The Netherlands is to take legal action against Iceland in an effort to recover €1.3bn lent to repay savers who lost money when Icelandic bank Landsbanki went bankrupt in 2008.
This weekend the people of Iceland rejected a second deal worked out to repay the money in a referendum.
In a statement, Dutch finance minister Jan Kees de Jager said the issue would now be dealt with in court, pointing out that Iceland must meet its international obligations.
‘I am very disappointed that the Icesave agreement did not get through. This is not good for Iceland, nor for the Netherlands. The time for negotiations is over. Iceland remains obliged to repay. It is now up to the courts to decide,’ De Jager said.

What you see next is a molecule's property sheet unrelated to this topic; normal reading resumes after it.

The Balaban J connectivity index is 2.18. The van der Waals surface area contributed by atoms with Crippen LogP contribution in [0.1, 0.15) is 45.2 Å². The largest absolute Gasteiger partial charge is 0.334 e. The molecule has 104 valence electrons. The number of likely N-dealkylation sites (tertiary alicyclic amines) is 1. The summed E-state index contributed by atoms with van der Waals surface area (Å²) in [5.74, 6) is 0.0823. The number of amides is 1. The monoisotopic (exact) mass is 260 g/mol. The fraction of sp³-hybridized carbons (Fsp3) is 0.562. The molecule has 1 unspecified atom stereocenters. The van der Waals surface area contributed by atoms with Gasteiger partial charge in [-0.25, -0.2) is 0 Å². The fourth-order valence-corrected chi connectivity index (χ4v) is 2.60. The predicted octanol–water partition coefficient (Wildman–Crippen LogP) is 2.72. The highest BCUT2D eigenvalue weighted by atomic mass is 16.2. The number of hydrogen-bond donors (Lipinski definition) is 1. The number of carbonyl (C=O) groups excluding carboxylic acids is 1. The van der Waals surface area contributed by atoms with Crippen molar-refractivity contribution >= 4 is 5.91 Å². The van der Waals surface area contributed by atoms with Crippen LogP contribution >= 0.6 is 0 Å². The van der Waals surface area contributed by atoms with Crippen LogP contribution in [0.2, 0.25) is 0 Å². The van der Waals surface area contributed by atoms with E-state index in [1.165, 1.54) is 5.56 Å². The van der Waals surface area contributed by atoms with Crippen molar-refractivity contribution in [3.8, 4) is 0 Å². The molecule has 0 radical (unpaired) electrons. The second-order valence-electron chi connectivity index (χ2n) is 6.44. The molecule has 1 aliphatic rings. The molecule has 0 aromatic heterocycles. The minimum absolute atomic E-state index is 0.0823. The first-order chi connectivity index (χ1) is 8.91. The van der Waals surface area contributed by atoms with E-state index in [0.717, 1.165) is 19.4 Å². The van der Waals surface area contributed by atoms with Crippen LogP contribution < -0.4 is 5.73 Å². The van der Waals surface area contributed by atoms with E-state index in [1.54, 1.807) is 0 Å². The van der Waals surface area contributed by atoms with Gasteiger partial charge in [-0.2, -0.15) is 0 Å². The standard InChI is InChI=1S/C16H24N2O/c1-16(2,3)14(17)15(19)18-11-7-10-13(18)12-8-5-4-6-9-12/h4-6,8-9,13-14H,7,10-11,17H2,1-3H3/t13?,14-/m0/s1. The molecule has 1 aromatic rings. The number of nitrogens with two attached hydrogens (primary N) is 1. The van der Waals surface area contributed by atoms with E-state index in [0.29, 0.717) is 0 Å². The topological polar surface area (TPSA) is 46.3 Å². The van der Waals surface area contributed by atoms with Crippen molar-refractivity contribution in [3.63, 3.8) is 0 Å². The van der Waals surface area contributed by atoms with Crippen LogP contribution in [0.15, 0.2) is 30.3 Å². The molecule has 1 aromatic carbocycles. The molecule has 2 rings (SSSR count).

Britain lent Iceland €2.5bn to repay its savers and the British government says it is ‘disappointed’ by the no vote.
Under the terms of the rejected deal, Iceland would have paid the money back with 3% interest to the Netherlands and 3.3% to Britain between 2016 and 2046.
Britain and the Netherlands to sue Iceland over lost deposits
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